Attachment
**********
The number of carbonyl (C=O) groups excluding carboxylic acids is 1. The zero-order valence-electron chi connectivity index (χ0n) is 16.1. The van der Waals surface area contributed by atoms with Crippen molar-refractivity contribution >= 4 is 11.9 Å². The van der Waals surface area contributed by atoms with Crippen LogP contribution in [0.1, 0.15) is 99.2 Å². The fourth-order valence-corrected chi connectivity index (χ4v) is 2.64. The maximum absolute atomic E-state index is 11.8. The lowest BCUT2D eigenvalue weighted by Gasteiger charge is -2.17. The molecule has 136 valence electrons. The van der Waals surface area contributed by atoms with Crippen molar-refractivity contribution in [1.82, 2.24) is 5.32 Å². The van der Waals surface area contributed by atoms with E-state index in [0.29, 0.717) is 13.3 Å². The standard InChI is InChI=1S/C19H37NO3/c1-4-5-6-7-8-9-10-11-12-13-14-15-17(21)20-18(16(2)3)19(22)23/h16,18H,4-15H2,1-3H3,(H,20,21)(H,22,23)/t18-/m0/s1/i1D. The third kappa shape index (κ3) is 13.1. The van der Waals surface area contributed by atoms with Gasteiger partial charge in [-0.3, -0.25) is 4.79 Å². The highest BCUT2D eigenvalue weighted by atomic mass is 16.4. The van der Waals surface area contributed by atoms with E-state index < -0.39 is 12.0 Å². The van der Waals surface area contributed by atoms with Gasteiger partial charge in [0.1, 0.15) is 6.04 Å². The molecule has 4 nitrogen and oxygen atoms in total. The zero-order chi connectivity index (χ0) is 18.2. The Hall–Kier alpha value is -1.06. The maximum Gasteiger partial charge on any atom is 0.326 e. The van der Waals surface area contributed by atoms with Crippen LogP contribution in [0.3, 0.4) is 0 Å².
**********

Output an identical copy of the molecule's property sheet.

The number of carbonyl (C=O) groups excluding carboxylic acids is 1. The zero-order valence-electron chi connectivity index (χ0n) is 16.1. The van der Waals surface area contributed by atoms with Crippen molar-refractivity contribution >= 4 is 11.9 Å². The van der Waals surface area contributed by atoms with Crippen LogP contribution in [0.1, 0.15) is 99.2 Å². The fourth-order valence-corrected chi connectivity index (χ4v) is 2.64. The maximum absolute atomic E-state index is 11.8. The lowest BCUT2D eigenvalue weighted by Gasteiger charge is -2.17. The molecule has 136 valence electrons. The van der Waals surface area contributed by atoms with Crippen molar-refractivity contribution in [1.82, 2.24) is 5.32 Å². The van der Waals surface area contributed by atoms with E-state index in [0.29, 0.717) is 13.3 Å². The standard InChI is InChI=1S/C19H37NO3/c1-4-5-6-7-8-9-10-11-12-13-14-15-17(21)20-18(16(2)3)19(22)23/h16,18H,4-15H2,1-3H3,(H,20,21)(H,22,23)/t18-/m0/s1/i1D. The third kappa shape index (κ3) is 13.1. The van der Waals surface area contributed by atoms with Gasteiger partial charge in [-0.3, -0.25) is 4.79 Å². The highest BCUT2D eigenvalue weighted by atomic mass is 16.4. The van der Waals surface area contributed by atoms with E-state index < -0.39 is 12.0 Å². The van der Waals surface area contributed by atoms with Gasteiger partial charge in [0.1, 0.15) is 6.04 Å². The molecule has 4 nitrogen and oxygen atoms in total. The zero-order chi connectivity index (χ0) is 18.2. The Hall–Kier alpha value is -1.06. The maximum Gasteiger partial charge on any atom is 0.326 e. The van der Waals surface area contributed by atoms with Crippen LogP contribution in [0.3, 0.4) is 0 Å².